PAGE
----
Electric Car Sales Jumped 63 Percent in the Third Quarter, Mostly Because of China
The total includes both all-electric cars and plug-in hybrids.
Global sales of electric cars increased 63 percent in the third quarter of this year from the same period a year ago, and 23 percent from the second quarter of 2017, according to a report by Bloomberg New Energy Finance. The Bloomberg research arm now expects that a million electric cars will be sold by the end of the year. Those numbers don't tell the whole story, however.
The sales total of 287,000 units includes both all-electric cars and plug-in hybrids. While combining the two categories is a common practice in studies of vehicle sales, and government policies often treat them the same, large numbers of plug-in hybrid sales can have a significant impact on overall emissions savings.
Plug-in hybrids give people the option to drive on gasoline, rather than electric power. On paper, they are more efficient than conventional hybrids or straight gasoline and diesel cars, but in the real world, it all depends on how much mileage drivers cover under electric power. Plug-in hybrids are only effective if you plug them in.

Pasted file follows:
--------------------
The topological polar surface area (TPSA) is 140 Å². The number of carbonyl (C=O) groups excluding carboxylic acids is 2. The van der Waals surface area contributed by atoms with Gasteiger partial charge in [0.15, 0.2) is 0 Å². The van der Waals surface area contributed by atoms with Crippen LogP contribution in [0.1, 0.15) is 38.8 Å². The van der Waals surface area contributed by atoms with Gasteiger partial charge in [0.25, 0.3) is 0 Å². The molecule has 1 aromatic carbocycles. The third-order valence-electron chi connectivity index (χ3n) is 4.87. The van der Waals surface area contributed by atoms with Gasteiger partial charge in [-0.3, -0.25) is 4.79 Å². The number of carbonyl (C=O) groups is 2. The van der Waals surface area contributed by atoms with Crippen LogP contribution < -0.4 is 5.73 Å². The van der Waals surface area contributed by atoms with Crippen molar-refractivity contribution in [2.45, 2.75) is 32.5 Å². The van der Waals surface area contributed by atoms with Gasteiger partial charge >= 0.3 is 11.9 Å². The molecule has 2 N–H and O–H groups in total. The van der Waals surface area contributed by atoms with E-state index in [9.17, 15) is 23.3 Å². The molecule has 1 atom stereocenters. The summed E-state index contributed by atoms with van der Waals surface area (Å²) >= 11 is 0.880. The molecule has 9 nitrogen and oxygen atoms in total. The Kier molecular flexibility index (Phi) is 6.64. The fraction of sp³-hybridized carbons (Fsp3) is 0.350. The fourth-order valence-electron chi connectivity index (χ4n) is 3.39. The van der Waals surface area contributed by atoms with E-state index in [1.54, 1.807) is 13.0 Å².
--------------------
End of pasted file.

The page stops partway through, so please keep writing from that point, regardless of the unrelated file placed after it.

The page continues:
China also accounted for more than half of global electric car sales. While China is the world's largest car market, the demand for electric cars and plug-in hybrids was likely due as much to government incentives as inherent consumer interest. China heavily incentivizes electric cars and some cities give them priority in lotteries for new-vehicle licenses.
"The Chinese government is very focused on pushing up EV sales," said Aleksandra O'Donovan, one of the authors of the Bloomberg New Energy Finance report. "One reason for that is the local pollution levels in the cities, and a second is for China to build domestic heroes to compete internationally in this market."
It's likely that electric cars haven't reached the point where sales can sustain themselves without strong government incentives. But, then again, they may never have to reach that point.
China will introduce quotas in 2019 that require automakers to sell large numbers of electric cars and plug-in hybrids, and several European countries are considering outright bans on sales of new gasoline and diesel cars. One major outlier is the United States, where the Trump Administration and a Republican Congress have shown a decided lack of enthusiasm for electric cars.